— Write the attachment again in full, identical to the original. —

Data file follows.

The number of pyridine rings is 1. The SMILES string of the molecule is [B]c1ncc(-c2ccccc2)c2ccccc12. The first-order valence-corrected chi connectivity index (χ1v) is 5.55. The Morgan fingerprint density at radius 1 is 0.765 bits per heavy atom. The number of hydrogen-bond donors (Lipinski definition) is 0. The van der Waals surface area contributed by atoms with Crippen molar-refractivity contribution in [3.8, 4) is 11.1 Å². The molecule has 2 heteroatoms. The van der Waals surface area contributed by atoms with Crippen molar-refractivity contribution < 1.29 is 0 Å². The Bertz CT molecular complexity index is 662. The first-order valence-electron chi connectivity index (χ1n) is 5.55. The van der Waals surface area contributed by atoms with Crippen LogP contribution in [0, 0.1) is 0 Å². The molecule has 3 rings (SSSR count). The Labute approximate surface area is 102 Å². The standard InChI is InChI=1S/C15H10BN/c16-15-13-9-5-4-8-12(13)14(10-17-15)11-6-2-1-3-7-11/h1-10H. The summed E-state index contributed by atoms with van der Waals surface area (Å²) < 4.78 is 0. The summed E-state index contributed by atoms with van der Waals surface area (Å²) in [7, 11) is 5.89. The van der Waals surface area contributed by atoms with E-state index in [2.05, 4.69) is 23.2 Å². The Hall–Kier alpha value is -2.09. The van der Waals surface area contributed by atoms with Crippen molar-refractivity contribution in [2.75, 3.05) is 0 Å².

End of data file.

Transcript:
The number of pyridine rings is 1. The SMILES string of the molecule is [B]c1ncc(-c2ccccc2)c2ccccc12. The first-order valence-corrected chi connectivity index (χ1v) is 5.55. The Morgan fingerprint density at radius 1 is 0.765 bits per heavy atom. The number of hydrogen-bond donors (Lipinski definition) is 0. The van der Waals surface area contributed by atoms with Crippen molar-refractivity contribution in [3.8, 4) is 11.1 Å². The molecule has 2 heteroatoms. The van der Waals surface area contributed by atoms with Crippen molar-refractivity contribution < 1.29 is 0 Å². The Bertz CT molecular complexity index is 662. The first-order valence-electron chi connectivity index (χ1n) is 5.55. The van der Waals surface area contributed by atoms with Crippen LogP contribution in [0, 0.1) is 0 Å². The molecule has 3 rings (SSSR count). The Labute approximate surface area is 102 Å². The standard InChI is InChI=1S/C15H10BN/c16-15-13-9-5-4-8-12(13)14(10-17-15)11-6-2-1-3-7-11/h1-10H. The summed E-state index contributed by atoms with van der Waals surface area (Å²) < 4.78 is 0. The summed E-state index contributed by atoms with van der Waals surface area (Å²) in [7, 11) is 5.89. The van der Waals surface area contributed by atoms with E-state index in [2.05, 4.69) is 23.2 Å². The Hall–Kier alpha value is -2.09. The van der Waals surface area contributed by atoms with Crippen molar-refractivity contribution in [2.75, 3.05) is 0 Å².